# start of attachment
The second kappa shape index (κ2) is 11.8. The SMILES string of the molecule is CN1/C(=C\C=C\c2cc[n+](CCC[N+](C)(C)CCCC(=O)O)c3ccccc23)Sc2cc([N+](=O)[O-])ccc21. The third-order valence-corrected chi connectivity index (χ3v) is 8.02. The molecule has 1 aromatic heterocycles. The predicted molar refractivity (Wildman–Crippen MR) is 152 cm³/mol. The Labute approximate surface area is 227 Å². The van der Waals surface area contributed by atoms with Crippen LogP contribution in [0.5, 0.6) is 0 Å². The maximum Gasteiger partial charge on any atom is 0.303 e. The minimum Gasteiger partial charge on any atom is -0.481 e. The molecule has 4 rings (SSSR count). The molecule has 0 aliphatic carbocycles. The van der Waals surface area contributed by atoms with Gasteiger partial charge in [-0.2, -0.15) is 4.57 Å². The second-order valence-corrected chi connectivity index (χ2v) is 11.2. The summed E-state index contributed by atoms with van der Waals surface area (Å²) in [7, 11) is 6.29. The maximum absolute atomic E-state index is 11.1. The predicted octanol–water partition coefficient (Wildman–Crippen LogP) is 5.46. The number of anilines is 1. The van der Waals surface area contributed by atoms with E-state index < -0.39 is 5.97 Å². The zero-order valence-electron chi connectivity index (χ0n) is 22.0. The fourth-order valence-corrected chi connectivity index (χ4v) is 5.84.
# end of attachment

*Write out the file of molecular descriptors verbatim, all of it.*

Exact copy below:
The second kappa shape index (κ2) is 11.8. The SMILES string of the molecule is CN1/C(=C\C=C\c2cc[n+](CCC[N+](C)(C)CCCC(=O)O)c3ccccc23)Sc2cc([N+](=O)[O-])ccc21. The third-order valence-corrected chi connectivity index (χ3v) is 8.02. The molecule has 1 aromatic heterocycles. The predicted molar refractivity (Wildman–Crippen MR) is 152 cm³/mol. The Labute approximate surface area is 227 Å². The van der Waals surface area contributed by atoms with Crippen LogP contribution in [0.5, 0.6) is 0 Å². The maximum Gasteiger partial charge on any atom is 0.303 e. The minimum Gasteiger partial charge on any atom is -0.481 e. The molecule has 4 rings (SSSR count). The molecule has 0 aliphatic carbocycles. The van der Waals surface area contributed by atoms with Gasteiger partial charge in [-0.2, -0.15) is 4.57 Å². The second-order valence-corrected chi connectivity index (χ2v) is 11.2. The summed E-state index contributed by atoms with van der Waals surface area (Å²) in [7, 11) is 6.29. The maximum absolute atomic E-state index is 11.1. The predicted octanol–water partition coefficient (Wildman–Crippen LogP) is 5.46. The number of anilines is 1. The van der Waals surface area contributed by atoms with E-state index < -0.39 is 5.97 Å². The zero-order valence-electron chi connectivity index (χ0n) is 22.0. The fourth-order valence-corrected chi connectivity index (χ4v) is 5.84.